• 3 tablespoons oil
  • 1 clove of garlic
  • 2 pieces of braised chicken
  • 2 teaspoons pepper
  • 1 pinch chili
  • Salt


  • Cut the chicken breasts into small pieces and arrange them on a plate. Add a spoonful of mustard, half of the minced garlic, pepper. Mix and marinate everything in the refrigerator for an hour.
  • In a large saucepan, fry the chicken with oil. Add the finely chopped onion, the rest of the radish, 2 cups of water, the stock, the pepper, the lime juice, and the rest of the garlic.
  • Simmer for 30 to 40 minutes until the chicken is cooked through and the sauce is almost evenly coated. Serve with rice.
Poulet Yassa. Photo:
Poulet Yassa. Photo:
Poulet Yassa. Photo:
Poulet Yassa. Photo:
4 Ngoc Minh Tran


Alabadja is a culinary specialty of Mali. It is a mixture of minced meat and rice boiled in a butter sauce.

This dish is traditionally eaten during festivals such as Eid. The meat of the animals was sacrificed during the festival, then used to make this flavorful dish.


  • beef
  • butter
  • onion chopped fine
  • garlic chopped fine
  • reen pepper chopped fine
  • A heaping tablespoon of Fakoye spice blend
  • dried dates
  • salt and pepper
  • 1 cup of rice


  • Beef needs to be tender. In Mali, they pound with a mortar and pestle. Then it is put in a pot with a good amount of butter. After the beef is golden brown, add the onion, garlic, and green pepper (adjust the amount as you like). Then cook for about 5 minutes, add fakoye seasoning, salt, and pepper and cook a little longer.
  • Then you add the dried dates, but the trick is to mix the dried dates with water. The water will reconstitute the date juice, and the water will become flavorful. The amount of water depends on the type of rice you will be cooking. Most rice comes standard with 2 cups of water to 1 cup of rice, but you can make it with less water due to the other ingredients.
  • Add the dates and water to the pot and stir a little before adding the rice. Add the rice and bring it to a boil, then reduce the heat to low. Cook until the rice is tender and absorbs all the water. Let cool for a few minutes, and then serve up a delicious alabadja!
Alabadja. Photo:
Alabadja. Photo:
Alabadja. Photo:
Alabadja. Photo:
5 Ngoc Minh Tran


Couscous is a Malian dish of traditionally steamed durum wheat semolina, in traditional, served with a stewed condiment on top. Pearl millet, sorghum, bulgur, and other grains can be cooked similarly in other regions, and the resulting dishes are sometimes called couscous.

This Malian dish is a form of semolina pasta made from small steamed marbles. It is one of the fastest, easiest, and most adaptable side dishes you can make. It pairs well with stews and other main meals. It's super easy to make by simply pouring boiling water over the dried pastry and letting it sit for 5-15 minutes.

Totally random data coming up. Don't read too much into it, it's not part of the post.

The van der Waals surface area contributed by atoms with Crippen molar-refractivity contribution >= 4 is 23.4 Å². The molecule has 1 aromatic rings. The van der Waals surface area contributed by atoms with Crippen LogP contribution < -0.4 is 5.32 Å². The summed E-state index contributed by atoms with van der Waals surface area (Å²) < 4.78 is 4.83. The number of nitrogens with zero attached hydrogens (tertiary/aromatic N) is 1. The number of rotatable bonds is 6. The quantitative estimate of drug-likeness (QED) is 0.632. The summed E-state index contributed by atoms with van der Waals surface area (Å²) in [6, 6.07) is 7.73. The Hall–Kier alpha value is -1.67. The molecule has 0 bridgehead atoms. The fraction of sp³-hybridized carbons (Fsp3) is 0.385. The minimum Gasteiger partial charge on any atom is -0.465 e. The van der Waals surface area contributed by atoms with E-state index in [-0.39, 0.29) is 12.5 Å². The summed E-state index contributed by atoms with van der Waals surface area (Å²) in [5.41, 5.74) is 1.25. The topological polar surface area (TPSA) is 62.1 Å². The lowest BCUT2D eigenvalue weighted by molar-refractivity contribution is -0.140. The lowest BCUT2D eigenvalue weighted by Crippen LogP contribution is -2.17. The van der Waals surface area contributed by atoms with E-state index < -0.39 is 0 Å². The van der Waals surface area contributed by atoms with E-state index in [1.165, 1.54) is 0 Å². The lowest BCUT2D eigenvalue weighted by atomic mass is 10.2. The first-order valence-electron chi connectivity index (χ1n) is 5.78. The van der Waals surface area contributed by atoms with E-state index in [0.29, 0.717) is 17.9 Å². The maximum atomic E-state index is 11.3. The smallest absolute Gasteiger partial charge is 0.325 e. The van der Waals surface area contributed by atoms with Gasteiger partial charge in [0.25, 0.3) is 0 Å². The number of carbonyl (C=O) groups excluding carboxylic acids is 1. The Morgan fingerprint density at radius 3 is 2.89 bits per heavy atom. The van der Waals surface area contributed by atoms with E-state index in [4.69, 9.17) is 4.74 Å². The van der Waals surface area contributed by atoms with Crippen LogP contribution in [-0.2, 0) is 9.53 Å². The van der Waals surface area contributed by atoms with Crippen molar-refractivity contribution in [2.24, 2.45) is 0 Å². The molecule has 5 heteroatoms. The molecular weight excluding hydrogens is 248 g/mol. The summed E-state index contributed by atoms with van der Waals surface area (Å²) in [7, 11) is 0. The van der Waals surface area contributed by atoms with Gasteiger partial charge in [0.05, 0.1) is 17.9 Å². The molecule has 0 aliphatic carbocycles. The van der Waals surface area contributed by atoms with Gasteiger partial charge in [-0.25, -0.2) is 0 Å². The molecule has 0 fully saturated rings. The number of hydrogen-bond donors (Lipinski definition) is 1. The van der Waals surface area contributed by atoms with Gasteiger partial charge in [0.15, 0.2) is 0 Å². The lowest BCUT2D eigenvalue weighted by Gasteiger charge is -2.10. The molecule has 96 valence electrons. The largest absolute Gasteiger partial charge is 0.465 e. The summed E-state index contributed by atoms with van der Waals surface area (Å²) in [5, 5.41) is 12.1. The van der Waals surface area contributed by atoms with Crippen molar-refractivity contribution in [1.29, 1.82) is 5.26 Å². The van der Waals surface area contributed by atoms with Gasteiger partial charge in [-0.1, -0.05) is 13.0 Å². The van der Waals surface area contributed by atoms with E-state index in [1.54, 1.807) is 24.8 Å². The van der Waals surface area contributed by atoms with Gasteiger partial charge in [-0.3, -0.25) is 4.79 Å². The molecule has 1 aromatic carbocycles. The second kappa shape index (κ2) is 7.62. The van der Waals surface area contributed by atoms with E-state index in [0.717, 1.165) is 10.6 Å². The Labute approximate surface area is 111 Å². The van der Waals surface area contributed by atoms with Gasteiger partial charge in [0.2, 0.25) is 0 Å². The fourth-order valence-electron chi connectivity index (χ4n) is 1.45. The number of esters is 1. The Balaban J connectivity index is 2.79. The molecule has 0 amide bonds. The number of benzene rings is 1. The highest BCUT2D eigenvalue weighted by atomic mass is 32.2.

When compared to white rice, the calories are about the same. However, couscous contains more protein and higher amounts of vitamins and minerals, so you could say it's a bit healthier. Couscous is often considered a healthy alternative to pasta because it is made from whole wheat flour. Other types of pasta are often more delicately prepared. If properly cooked, couscous is light and fluffy. Furthermore, it tends to take on the flavors of other ingredients, making it very versatile.


  • 2 cups couscous
  • 2 cups chicken or vegetable stock, low sodium
  • 1 tbsp extra virgin olive oil
  • 1 tbsp lemon juice
  • 1/2 tsp salt

Herb Option:

  • 2 tbsp coriander/cilantro, finely chopped
  • 2 tbsp parsley, finely chopped

Fruit and nuts:

  • 1/3 cup dried apricots, chopped
  • 1/3 cup currants or sultanas
  • 2 tbsp slivered almonds, toasted


  • Heat the chicken stock until it boils using whichever method you choose (stove, 3-4 minutes in the microwave on high).
  • Pour over the tercous in a heatproof bowl. Shake to thicken, cover with a plate (or cling film).
  • Leave on for 10 minutes, then shave with a fork. Stir through olive oil, lemon juice, and salt.
  • Stir through herbs or fruits and nuts. Or as I do, use them all! Keep warm until ready to use. Ideal served with Tagine, or anything Middle Eastern.
Couscous. Photo:
Couscous. Photo:
Couscous. Photo:
Couscous. Photo:
6 Ngoc Minh Tran

Jollof Rice

Jollof Malian Rice is one of the most loved Malian dishes, often served on special occasions.

Jollof rice is a rice dish from West Africa. This dish is usually made with long-grain rice, grass, palava sauce, leaves, water, and banana peels in a single pot. The ingredients and preparation methods vary from region to region. There are some regional variations in name and ingredients. For example, in Mali, it is called zaamè in Bamanankan. Although there are many variations, it has become the most famous African dish outside of the continent.

Jollof rice traditionally consists of rice, cooking oil, vegetables such as tomatoes, onions, red peppers, garlic, ginger, and scotch bonnet. To increase the color of the dish, people add ketchup (ground sugar). Use salt, seasoning/stock cubes (mixture of flavor enhancers, salt, nutmeg, and herbs), curry powder, and dried thyme for seasoning. Serve chicken, turkey, beef, or fish to complement the dish. But in Mali, lamb is the preferred protein option.


For the chicken

  • 2 lb chicken (bone-in), cut
  • 4 garlic cloves
  • 1 onion
  • 1-inch piece of ginger
  • 1 Scotch bonnet pepper
  • 1 stock cube Maggi or other

For the sauce

  • 4 tablespoons vegetable oil
  • 2 onions, thinly sliced
  • 8 oz tomato paste
  • 14 oz tomato puree (canned)
  • 2 Scotch bonnet peppers